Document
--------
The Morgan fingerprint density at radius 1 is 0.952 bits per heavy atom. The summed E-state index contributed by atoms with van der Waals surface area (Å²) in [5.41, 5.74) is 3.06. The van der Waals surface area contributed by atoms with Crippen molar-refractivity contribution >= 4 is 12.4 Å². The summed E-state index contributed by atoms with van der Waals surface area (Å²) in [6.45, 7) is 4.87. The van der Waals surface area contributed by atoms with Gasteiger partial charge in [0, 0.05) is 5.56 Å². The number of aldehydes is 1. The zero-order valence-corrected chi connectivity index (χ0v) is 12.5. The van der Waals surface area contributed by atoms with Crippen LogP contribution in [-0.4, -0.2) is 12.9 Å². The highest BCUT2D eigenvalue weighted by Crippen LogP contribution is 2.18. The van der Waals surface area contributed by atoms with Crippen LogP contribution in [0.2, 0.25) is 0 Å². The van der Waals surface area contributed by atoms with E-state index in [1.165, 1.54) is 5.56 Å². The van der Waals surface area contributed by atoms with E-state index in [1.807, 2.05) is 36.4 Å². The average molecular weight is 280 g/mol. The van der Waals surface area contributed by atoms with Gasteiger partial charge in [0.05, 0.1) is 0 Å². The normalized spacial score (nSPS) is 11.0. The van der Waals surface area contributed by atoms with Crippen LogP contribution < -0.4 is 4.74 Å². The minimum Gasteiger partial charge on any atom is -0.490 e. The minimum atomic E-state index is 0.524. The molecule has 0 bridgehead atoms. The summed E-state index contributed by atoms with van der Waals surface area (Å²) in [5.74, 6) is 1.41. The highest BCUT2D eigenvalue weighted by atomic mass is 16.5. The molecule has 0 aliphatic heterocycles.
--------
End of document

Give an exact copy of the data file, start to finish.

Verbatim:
The Morgan fingerprint density at radius 1 is 0.952 bits per heavy atom. The summed E-state index contributed by atoms with van der Waals surface area (Å²) in [5.41, 5.74) is 3.06. The van der Waals surface area contributed by atoms with Crippen molar-refractivity contribution >= 4 is 12.4 Å². The summed E-state index contributed by atoms with van der Waals surface area (Å²) in [6.45, 7) is 4.87. The van der Waals surface area contributed by atoms with Gasteiger partial charge in [0, 0.05) is 5.56 Å². The number of aldehydes is 1. The zero-order valence-corrected chi connectivity index (χ0v) is 12.5. The van der Waals surface area contributed by atoms with Crippen LogP contribution in [-0.4, -0.2) is 12.9 Å². The highest BCUT2D eigenvalue weighted by Crippen LogP contribution is 2.18. The van der Waals surface area contributed by atoms with Crippen LogP contribution in [0.2, 0.25) is 0 Å². The van der Waals surface area contributed by atoms with E-state index in [1.165, 1.54) is 5.56 Å². The van der Waals surface area contributed by atoms with E-state index in [1.807, 2.05) is 36.4 Å². The average molecular weight is 280 g/mol. The van der Waals surface area contributed by atoms with Gasteiger partial charge in [0.05, 0.1) is 0 Å². The normalized spacial score (nSPS) is 11.0. The van der Waals surface area contributed by atoms with Crippen LogP contribution < -0.4 is 4.74 Å². The minimum Gasteiger partial charge on any atom is -0.490 e. The minimum atomic E-state index is 0.524. The molecule has 0 bridgehead atoms. The summed E-state index contributed by atoms with van der Waals surface area (Å²) in [5.74, 6) is 1.41. The highest BCUT2D eigenvalue weighted by atomic mass is 16.5. The molecule has 0 aliphatic heterocycles.